Dollar Dominance Could Give Way to New a Regime With Euro, Yuan, CBDCs

  • The currency regime may see multiple players in the future, TD economist Vikram Rai wrote.
  • The euro and yuan are the dollar’s biggest contenders, though it would take years to replace it.
  • The process could speed up with the introduction of central bank digital currencies.

While no immediate threat exists that would end the dollar’s dominance in the near future, the greenback’s hegemony is increasingly at risk, said Vikram Rai, a senior economist at TD Bank.

Though still nascent, alternatives are emerging that may one day take away from the dollar’s strength, establishing a less concentrated currency regime. 

“Within the next decade or two, there is great potential for regionally-dominant currencies and a multipolar international regime to emerge, with the roles filled now by the dollar shared with the euro, a more open yuan, future central bank digital currencies, and possibly other options we have yet to see,” he wrote in a note on Wednesday.

As of right now, the dollar continues to reign as the most widely-held reserve currency, Rai said, a trend that has remained unchanged since World War II. It also accounts for 50% of the world’s trade invoicing, and is a key asset in bond issuance and cross-border banking.

But while the US benefits from these attributes, there’s growing frustration with the dollar’s supremacy, he noted. 

Along with other analysts, Rai attributed that to the West’s decision to freeze Russia’s currency reserves after the country invaded Ukraine last year. 

Since then, central banks around the world have been filling their reserves with gold to reduce their exposure to the dollar. Meanwhile, China has pushed the yuan’s use in a number global transactions agreements, such as with Brazil, India and Russia.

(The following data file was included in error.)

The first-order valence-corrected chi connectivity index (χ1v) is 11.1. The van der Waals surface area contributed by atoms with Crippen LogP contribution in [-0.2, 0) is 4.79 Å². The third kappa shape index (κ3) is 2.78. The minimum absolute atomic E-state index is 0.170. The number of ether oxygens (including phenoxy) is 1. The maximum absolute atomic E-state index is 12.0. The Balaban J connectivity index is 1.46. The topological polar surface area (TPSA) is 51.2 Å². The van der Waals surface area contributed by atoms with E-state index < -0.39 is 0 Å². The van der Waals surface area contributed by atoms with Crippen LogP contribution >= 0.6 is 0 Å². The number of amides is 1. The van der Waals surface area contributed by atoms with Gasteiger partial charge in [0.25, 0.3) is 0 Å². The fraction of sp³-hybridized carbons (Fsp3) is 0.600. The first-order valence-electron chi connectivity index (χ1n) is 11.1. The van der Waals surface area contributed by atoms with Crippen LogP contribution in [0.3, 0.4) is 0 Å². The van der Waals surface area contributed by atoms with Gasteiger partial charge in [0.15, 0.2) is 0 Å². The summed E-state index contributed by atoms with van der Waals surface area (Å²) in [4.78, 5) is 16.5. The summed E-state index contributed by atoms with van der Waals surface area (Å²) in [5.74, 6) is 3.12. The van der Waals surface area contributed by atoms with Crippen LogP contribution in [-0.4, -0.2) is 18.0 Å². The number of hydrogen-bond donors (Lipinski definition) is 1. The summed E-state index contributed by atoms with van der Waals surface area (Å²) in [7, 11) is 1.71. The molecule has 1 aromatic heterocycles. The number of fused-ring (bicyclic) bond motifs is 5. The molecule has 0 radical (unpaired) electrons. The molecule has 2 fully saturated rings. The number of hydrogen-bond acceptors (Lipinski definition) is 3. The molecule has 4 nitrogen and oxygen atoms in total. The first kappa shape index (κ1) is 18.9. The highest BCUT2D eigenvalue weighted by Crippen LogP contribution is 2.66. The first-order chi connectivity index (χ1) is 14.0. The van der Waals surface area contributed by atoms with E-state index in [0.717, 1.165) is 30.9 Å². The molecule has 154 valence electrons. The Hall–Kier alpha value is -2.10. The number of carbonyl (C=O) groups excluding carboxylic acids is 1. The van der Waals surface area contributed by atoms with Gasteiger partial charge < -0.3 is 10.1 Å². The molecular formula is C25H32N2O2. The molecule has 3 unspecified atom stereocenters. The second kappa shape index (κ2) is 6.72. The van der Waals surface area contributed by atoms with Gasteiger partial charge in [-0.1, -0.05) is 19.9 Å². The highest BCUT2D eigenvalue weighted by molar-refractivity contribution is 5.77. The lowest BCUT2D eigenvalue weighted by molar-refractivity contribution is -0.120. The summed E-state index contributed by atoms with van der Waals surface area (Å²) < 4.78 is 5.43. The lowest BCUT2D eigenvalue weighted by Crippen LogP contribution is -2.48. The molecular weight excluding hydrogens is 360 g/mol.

Rai also noted China’s efforts to use the yuan in the crude oil trade, chipping away at the long-standing dependence on the dollar in commodities markets.

“The challenge to the ‘petrodollar’ is significant, both economically and symbolically – the convention of Saudi Arabia and other OPEC exporters to price their crude oil export has supported demand for dollars, as every country trades in crude oil markets and therefore must hold them,” he said.

But a full dethroning would take time. While the euro is another serious contender against the greenback, both it and the yuan compete poorly against the reliability of the dollar, he said. Compared to the safe-haven attribute of US bonds, euro-denominated bonds often don’t come from the same government, dulling their dependability.

Meanwhile, the yuan is neither freely convertible nor widely available, Rai added. Other analysts have also noted that it’s impaired by China’s tight controls, making it poorly adapted to free market flows.

Still, some factors could speed up the de-dollarization process. Central bank digital currencies are one such threat, with a number of countries already working on the technology. If adopted, such tokens could remove the dollar’s need in settling payments. 

Meanwhile, disruptive events are also a danger to the dollar, Rai said. While the recent US default had been averted, similar episodes in the future could shake international faith in the currency and accelerate its weakening, he wrote.

Other challenges could also emerge in the coming years, such as the idea for a shared currency among BRICS nations

“A full-fledged currency union between such disparate economies is unlikely to come to pass, but the announcement signals a commitment to conduct more of their trade and finance without dollars,” Rai said.

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